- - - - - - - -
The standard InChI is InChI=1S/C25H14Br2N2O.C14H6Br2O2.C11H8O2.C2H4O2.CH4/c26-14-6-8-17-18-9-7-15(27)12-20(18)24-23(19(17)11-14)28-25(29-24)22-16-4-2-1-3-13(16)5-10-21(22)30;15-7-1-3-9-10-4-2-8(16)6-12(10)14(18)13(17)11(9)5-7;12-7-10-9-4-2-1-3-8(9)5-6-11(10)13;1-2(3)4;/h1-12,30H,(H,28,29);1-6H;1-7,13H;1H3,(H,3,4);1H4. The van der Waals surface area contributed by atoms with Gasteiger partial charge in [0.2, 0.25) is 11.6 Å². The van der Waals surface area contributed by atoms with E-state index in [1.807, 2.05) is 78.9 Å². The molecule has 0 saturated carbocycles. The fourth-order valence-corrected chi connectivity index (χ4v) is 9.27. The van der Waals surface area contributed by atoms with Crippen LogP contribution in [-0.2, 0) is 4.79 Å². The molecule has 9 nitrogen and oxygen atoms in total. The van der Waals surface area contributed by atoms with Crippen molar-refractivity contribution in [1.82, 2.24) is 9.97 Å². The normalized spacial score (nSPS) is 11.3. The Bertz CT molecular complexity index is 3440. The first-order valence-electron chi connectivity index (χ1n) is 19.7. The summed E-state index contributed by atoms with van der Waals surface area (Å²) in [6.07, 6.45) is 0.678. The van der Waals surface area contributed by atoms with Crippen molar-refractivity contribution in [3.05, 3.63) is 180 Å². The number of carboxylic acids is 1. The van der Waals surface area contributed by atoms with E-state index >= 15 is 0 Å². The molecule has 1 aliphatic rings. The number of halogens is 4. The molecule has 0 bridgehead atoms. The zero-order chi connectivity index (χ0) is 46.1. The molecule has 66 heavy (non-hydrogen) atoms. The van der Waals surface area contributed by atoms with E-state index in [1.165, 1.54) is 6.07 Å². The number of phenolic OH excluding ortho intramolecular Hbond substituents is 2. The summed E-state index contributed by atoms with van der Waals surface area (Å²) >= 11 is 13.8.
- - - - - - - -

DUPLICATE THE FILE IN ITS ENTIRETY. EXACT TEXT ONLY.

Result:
The standard InChI is InChI=1S/C25H14Br2N2O.C14H6Br2O2.C11H8O2.C2H4O2.CH4/c26-14-6-8-17-18-9-7-15(27)12-20(18)24-23(19(17)11-14)28-25(29-24)22-16-4-2-1-3-13(16)5-10-21(22)30;15-7-1-3-9-10-4-2-8(16)6-12(10)14(18)13(17)11(9)5-7;12-7-10-9-4-2-1-3-8(9)5-6-11(10)13;1-2(3)4;/h1-12,30H,(H,28,29);1-6H;1-7,13H;1H3,(H,3,4);1H4. The van der Waals surface area contributed by atoms with Gasteiger partial charge in [0.2, 0.25) is 11.6 Å². The van der Waals surface area contributed by atoms with E-state index in [1.807, 2.05) is 78.9 Å². The molecule has 0 saturated carbocycles. The fourth-order valence-corrected chi connectivity index (χ4v) is 9.27. The van der Waals surface area contributed by atoms with Crippen LogP contribution in [-0.2, 0) is 4.79 Å². The molecule has 9 nitrogen and oxygen atoms in total. The van der Waals surface area contributed by atoms with Crippen molar-refractivity contribution in [1.82, 2.24) is 9.97 Å². The normalized spacial score (nSPS) is 11.3. The Bertz CT molecular complexity index is 3440. The first-order valence-electron chi connectivity index (χ1n) is 19.7. The summed E-state index contributed by atoms with van der Waals surface area (Å²) in [6.07, 6.45) is 0.678. The van der Waals surface area contributed by atoms with Crippen molar-refractivity contribution in [3.05, 3.63) is 180 Å². The number of carboxylic acids is 1. The van der Waals surface area contributed by atoms with E-state index >= 15 is 0 Å². The molecule has 1 aliphatic rings. The number of halogens is 4. The molecule has 0 bridgehead atoms. The zero-order chi connectivity index (χ0) is 46.1. The molecule has 66 heavy (non-hydrogen) atoms. The van der Waals surface area contributed by atoms with E-state index in [1.165, 1.54) is 6.07 Å². The number of phenolic OH excluding ortho intramolecular Hbond substituents is 2. The summed E-state index contributed by atoms with van der Waals surface area (Å²) >= 11 is 13.8.